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Small Engines.

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Presentation on theme: "Small Engines."— Presentation transcript:

1 Small Engines

2 What is a small engine?

3 Types of Engines 2 stroke engine 4 Stroke Rotary Rocket Diesel
Flat Head V Hemi Flat Rotary Rocket Diesel 2 stroke 4 stroke Jet or Turbine




7 Engine Shroud Helps cool the motor by transporting air through the motor like a fan

8 Cylinder The core of the engine is the cylinder. The piston moves up and down inside the cylinder. The engine described here has one cylinder. That is typical of most lawn mowers, but most cars have more than one cylinder (four, six and eight cylinders are common). In a multi-cylinder engine the cylinders usually are arranged in one of three ways: inline, V or flat (also known as horizontally opposed or boxer), as shown in the following figures.

9 Spark Plug The spark plug supplies the spark that ignites the air/fuel mixture so that combustion can occur. The spark must happen at just the right moment for things to work properly.

10 Cam Shaft The cam shaft has lobes that open the valves and allow them to close. The cam shaft is driven by the camshaft gear.

11 Carburetor A device that mixes air and fuel for combustion on
spark - ignition

12 Connecting Rod The connecting rod connects the piston to the crankshaft. It can rotate at both ends so that its angle can change as the piston moves and the crankshaft rotates.

13 Crankcase Breather Allows the air in the crank case to equalize so the pressure remains constant.

14 Crank Shaft The crank shaft turns the piston's up and down motion into circular motion just like a crank on a jack-in-the-box does.

15 Cylinder Head An iron alloy or aluminum casting that bolts on top of the engine block to form the top of the combustion chamber.

16 Air Filter A device that removes dirt and other foreign partials from intake air on an internal combustion engine

17 Oil Dipper A device that throws oil around the crank case to lubricate the internal parts of the engine.

18 Piston A piston is a cylindrical piece of metal that moves up and down inside the cylinder.

19 Piston Rings Piston rings provide a sliding seal between the outer edge of the piston and the inner edge of the cylinder. The rings serve two purposes: They prevent the fuel/air mixture and exhaust in the combustion chamber from leaking into the sump during compression and combustion. They keep oil in the sump from leaking into the combustion area, where it would be burned and lost.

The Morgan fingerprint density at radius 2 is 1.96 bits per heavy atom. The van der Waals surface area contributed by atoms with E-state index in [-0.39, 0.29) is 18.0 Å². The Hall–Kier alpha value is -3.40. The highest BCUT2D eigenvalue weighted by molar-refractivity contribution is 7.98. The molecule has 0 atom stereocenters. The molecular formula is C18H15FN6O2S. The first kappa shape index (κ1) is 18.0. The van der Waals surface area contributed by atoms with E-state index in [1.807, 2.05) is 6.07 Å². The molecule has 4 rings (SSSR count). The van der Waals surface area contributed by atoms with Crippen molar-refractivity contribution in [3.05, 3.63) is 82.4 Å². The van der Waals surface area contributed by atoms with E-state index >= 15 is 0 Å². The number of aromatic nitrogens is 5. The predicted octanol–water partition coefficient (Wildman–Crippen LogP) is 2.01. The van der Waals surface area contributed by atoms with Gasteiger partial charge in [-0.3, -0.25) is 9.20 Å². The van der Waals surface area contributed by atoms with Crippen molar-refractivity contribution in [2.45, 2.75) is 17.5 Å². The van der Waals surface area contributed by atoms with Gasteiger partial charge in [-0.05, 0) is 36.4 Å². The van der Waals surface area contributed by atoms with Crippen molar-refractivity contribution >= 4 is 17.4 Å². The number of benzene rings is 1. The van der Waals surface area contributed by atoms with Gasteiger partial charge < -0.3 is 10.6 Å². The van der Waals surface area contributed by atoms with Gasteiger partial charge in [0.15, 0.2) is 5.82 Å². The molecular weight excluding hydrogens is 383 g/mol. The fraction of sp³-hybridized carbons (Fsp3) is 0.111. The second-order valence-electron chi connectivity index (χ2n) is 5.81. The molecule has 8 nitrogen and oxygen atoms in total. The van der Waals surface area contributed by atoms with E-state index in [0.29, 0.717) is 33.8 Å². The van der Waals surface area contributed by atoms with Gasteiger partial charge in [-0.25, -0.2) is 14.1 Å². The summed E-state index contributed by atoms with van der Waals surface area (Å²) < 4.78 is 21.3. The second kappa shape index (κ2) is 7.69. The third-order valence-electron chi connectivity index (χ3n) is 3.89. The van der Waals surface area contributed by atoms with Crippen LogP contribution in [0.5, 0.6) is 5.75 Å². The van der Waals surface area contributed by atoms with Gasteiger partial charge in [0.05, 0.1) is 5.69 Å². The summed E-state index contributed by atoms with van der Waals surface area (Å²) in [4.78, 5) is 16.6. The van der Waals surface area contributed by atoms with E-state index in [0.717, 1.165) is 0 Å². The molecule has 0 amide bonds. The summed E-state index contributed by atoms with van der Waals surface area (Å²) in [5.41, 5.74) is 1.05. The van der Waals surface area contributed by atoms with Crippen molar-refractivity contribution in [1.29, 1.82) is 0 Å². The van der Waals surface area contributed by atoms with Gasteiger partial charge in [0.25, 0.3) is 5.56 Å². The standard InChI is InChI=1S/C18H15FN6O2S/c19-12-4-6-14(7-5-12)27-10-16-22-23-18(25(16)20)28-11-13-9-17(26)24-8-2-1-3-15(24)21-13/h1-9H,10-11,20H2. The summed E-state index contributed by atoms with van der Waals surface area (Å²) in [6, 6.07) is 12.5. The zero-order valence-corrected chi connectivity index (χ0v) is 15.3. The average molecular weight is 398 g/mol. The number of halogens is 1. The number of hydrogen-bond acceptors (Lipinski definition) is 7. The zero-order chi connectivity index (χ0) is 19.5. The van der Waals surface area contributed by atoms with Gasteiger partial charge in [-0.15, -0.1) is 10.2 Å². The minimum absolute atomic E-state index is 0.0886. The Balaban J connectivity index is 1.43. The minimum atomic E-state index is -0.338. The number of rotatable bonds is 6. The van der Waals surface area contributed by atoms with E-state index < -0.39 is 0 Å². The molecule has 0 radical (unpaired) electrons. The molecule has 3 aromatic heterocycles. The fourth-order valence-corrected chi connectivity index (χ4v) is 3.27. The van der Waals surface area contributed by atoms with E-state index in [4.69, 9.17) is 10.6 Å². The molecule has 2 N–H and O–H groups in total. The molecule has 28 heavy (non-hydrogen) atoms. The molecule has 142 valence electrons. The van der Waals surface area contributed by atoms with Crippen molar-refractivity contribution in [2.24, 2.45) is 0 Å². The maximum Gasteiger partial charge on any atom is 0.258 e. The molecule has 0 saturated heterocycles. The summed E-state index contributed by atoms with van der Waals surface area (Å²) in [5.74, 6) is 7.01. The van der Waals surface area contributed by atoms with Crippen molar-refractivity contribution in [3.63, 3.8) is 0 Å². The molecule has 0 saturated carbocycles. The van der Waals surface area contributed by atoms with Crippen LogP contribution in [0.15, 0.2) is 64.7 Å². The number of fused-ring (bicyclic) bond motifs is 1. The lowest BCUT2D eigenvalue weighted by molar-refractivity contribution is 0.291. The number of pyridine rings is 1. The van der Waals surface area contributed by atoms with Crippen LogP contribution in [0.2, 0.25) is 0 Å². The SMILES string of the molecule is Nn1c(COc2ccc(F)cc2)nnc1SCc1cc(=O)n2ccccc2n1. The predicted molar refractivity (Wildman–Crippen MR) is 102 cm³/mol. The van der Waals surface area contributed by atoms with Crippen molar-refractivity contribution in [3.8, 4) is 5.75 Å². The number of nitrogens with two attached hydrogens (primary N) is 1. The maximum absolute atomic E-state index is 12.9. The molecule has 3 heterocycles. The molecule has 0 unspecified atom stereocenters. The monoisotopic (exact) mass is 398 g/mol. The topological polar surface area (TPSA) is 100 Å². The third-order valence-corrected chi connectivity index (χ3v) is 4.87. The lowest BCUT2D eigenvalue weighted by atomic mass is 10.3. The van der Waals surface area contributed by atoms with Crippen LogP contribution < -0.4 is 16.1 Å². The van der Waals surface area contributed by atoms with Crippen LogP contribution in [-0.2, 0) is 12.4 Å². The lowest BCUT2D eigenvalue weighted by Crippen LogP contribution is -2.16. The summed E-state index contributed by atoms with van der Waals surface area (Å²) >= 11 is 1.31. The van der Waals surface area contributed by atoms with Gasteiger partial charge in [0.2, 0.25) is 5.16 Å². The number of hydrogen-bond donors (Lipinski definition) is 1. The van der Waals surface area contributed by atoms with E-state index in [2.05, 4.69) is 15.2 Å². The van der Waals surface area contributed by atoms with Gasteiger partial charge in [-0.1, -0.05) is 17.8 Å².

20 Starter Clutch Holds the starting rope that starts the motor. Recoils the rope for continuing starting.

21 Valve The intake and exhaust valves open at the proper time to let in air and fuel and to let out exhaust. Note that both valves are closed during compression and combustion so that the combustion chamber is sealed.

22 Valve Spring The coil springs that keep the valves closed.

23 Fly Wheel A heavy wheel that is part of an internal combustion engine. Attached to the crankshaft, it is used for opposing and moderating by inertia any fluctuation of speed in the rotation of the crankshaft.



26 The Four Strokes of an Engine

27 1st Stroke The first stroke of the cycle is described as the intake cycle, where the piston that starts at the top of the cylinder chamber, begins to move downward. At the same time that the piston begins it path downward, the intake valve opens and allows air to be drawn into the cylinder chamber by the downward moving piston. Also during this time a small quantity of gasoline is squirted into the chamber through a fuel injector and mixes with the air.

28 2nd Stroke The second stroke, also known as the compression stroke, begins with the closing of the intake valve. As the intake valve closes a sealed chamber is created between the piston and the top of the cylinder where the valves are located. The piston then begins its upward path, the gasoline and air mixture is compressed at a ratio of roughly 10:1. This ratio comes from the differences in volume between the volume of the cylinder chamber at the top of the pistons stroke compared to the volume of the cylinder chamber when the piston is at the bottom of its path. The greater that this ratio can be made the more power an engine can produce.

29 3rd Stroke The third stroke of the cycle, the power stroke refers to the combustion itself. Now that the cylinder chamber is full of highly compressed air and gasoline, a spark from a spark plug initiates an explosion in the chamber that causes a rapid expansion of the compressed mixture, resulting in the piston being forced downward very quickly. The expansion of gas, caused by the combustion is the single most important stage of the cycle.

30 4th Stroke The fourth and final stroke, is known as the exhaust stroke. Once the piston reaches the bottom of its path after the explosion, all that remains in the cylinder chamber is waste. Once the piston begins its movement upward in the cylinder the exhaust valve opens and the piston forces the exhaust out of the chamber and away from the engine. Following this exhaust removal the intake valve opens allowing air to enter the chamber and continue the cycle.



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